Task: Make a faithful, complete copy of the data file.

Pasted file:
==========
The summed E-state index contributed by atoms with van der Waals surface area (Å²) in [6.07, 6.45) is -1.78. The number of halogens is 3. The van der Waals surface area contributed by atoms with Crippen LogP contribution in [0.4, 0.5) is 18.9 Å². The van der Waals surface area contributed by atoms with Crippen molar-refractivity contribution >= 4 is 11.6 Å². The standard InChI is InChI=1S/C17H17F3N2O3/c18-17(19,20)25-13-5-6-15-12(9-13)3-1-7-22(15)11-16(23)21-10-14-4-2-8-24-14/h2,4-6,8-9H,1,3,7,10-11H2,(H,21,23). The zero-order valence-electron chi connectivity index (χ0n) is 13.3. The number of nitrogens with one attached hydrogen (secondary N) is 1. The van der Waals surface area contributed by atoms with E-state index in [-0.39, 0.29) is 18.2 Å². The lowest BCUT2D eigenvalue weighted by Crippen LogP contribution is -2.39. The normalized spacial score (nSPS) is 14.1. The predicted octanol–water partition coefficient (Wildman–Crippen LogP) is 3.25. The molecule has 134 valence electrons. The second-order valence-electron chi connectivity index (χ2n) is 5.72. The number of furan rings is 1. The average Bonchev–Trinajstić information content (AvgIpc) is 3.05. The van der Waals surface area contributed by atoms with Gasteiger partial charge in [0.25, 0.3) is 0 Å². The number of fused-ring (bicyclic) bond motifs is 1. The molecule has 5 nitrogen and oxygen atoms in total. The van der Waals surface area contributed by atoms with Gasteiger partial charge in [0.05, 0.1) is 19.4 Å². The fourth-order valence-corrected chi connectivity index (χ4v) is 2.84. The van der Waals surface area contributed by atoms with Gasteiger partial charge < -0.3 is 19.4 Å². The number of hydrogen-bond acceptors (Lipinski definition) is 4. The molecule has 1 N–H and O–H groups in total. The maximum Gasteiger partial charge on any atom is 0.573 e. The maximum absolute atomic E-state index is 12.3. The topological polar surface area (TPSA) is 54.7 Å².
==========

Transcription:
The summed E-state index contributed by atoms with van der Waals surface area (Å²) in [6.07, 6.45) is -1.78. The number of halogens is 3. The van der Waals surface area contributed by atoms with Crippen LogP contribution in [0.4, 0.5) is 18.9 Å². The van der Waals surface area contributed by atoms with Crippen molar-refractivity contribution >= 4 is 11.6 Å². The standard InChI is InChI=1S/C17H17F3N2O3/c18-17(19,20)25-13-5-6-15-12(9-13)3-1-7-22(15)11-16(23)21-10-14-4-2-8-24-14/h2,4-6,8-9H,1,3,7,10-11H2,(H,21,23). The zero-order valence-electron chi connectivity index (χ0n) is 13.3. The number of nitrogens with one attached hydrogen (secondary N) is 1. The van der Waals surface area contributed by atoms with E-state index in [-0.39, 0.29) is 18.2 Å². The lowest BCUT2D eigenvalue weighted by Crippen LogP contribution is -2.39. The normalized spacial score (nSPS) is 14.1. The predicted octanol–water partition coefficient (Wildman–Crippen LogP) is 3.25. The molecule has 134 valence electrons. The second-order valence-electron chi connectivity index (χ2n) is 5.72. The number of furan rings is 1. The average Bonchev–Trinajstić information content (AvgIpc) is 3.05. The van der Waals surface area contributed by atoms with Gasteiger partial charge in [0.25, 0.3) is 0 Å². The number of fused-ring (bicyclic) bond motifs is 1. The molecule has 5 nitrogen and oxygen atoms in total. The van der Waals surface area contributed by atoms with Gasteiger partial charge in [0.05, 0.1) is 19.4 Å². The fourth-order valence-corrected chi connectivity index (χ4v) is 2.84. The van der Waals surface area contributed by atoms with Gasteiger partial charge < -0.3 is 19.4 Å². The number of hydrogen-bond acceptors (Lipinski definition) is 4. The molecule has 1 N–H and O–H groups in total. The maximum Gasteiger partial charge on any atom is 0.573 e. The maximum absolute atomic E-state index is 12.3. The topological polar surface area (TPSA) is 54.7 Å².